"True Grit": A ferocious heroine in a classic western

Pick of the week: Jeff Bridges, Matt Damon upstaged by 13-year-old Hailee Steinfeld in the Coens' new film

By Andrew O'Hehir

Executive Editor

Published December 22, 2010 2:01AM (EST)

Jeff Bridges and Hailee Steinfeld in "True Grit."
Jeff Bridges and Hailee Steinfeld in "True Grit."

Some people are expressing amazement that Joel and Ethan Coen would set out to make a classic western in the first place, and then that they'd accomplish it. All I can say is that those folks haven't been paying attention. In a recent New York Times article, David Carr described the Coens' richly entertaining new "True Grit" -- which they insist is an adaptation of Charles Portis' novel, not a remake of the 1969 John Wayne film -- as a surprising, family-friendly departure from the brothers' "dark comedies and twisted genre spoofs" and their "murderers' row of cinematic sociopaths." What that means in English, I think, is that the level of violence and cussing in "True Grit" is a lot lower than in "Blood Simple" or "No Country for Old Men," the Coens' previous excursions into the American West.

But it's silly to suggest that the Coens' entire career has consisted of snark and nihilistic bloodletting; these are also the guys who made "The Hudsucker Proxy," "Raising Arizona" and "O Brother, Where Art Thou?" (all comedies, rated PG or PG-13) along with the classic L.A. shaggy-dog farce "The Big Lebowski." (If your family doesn't enjoy spending some holiday time with Jeff Bridges as The Dude, I suggest you get a different family.) Far more to the point, the Coens are formalists first and foremost; I sometimes wonder whether film historians of the future will decide that's the only thing they are. With each new movie, they dive into a specific conception of genre and go all-out, striving to make it their own without violating its terms and conventions. If "A Serious Man" was a knotty, fatalistic Jewish fable, "Burn After Reading" was a spy farce and "No Country" was a dark-hearted, '70s-style neo-noir, then "True Grit" is a western in the John Ford style, informed by the ideology of Manifest Destiny and American Protestant conceptions of morality and justice.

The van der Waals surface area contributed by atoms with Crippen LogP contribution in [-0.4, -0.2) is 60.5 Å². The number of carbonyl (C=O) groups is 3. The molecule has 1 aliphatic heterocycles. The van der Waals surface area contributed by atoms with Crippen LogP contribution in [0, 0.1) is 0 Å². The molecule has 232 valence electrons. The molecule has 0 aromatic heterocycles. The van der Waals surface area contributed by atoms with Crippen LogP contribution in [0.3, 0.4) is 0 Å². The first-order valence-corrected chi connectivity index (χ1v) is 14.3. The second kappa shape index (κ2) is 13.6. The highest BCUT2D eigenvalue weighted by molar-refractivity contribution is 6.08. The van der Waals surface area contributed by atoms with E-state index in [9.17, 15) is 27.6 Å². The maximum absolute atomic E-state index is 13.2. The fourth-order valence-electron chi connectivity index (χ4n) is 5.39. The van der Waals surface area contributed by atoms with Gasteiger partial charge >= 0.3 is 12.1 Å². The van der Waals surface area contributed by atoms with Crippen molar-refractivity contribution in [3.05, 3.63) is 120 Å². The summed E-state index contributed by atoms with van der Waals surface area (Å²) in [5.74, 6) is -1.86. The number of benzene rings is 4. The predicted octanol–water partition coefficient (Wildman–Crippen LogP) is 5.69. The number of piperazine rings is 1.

Now, it's also true that the Coens are coming at this classic western yarn from a 21st-century perspective that might misleadingly be called "ironic," but it's better not to get hung up on that. Let's put it this way: Like most Coen films, "True Grit" works on multiple levels and will reward repeat viewings. It's an impressive widescreen spectacle set on the 19th-century American frontier and built around a memorably ferocious performance by 13-year-old Hailee Steinfeld. For reasons having to do with posters and contracts and award nominations, Jeff Bridges, Matt Damon and Josh Brolin are listed as the movie's stars. But as indomitable orphan Mattie Ross, determined to forge into lawless Indian territory in search of Tom Chaney (Brolin), the drifter who murdered her father, Steinfeld is the movie's everything: narrator, conscience, moral and visual center, driving force.

Whatever the opposite of "waif" is, that's Mattie. Following her father's death she travels to the dusty frontier town of Fort Smith, Ark. (in those post-Civil War days, that was still the "West"), in search of a man with "true grit" to help her hunt down the perfidious Chaney. In general, Mattie finds the adult male of the species disappointing (and the adult female virtually useless). In Portis' novel and both film versions, it's perfectly clear whom the title is meant to describe. At least at first, she holds out hope for Rooster Cogburn (Bridges), a drunken, one-eyed United States marshal with a reputation for shooting first and worrying about the legal niceties later. Bridges is great, of course -- but he's really and truly not the star of the movie, and Cogburn is such a growly, crotchety Jeff Bridges type that it's hard to tell whether he's doing any acting.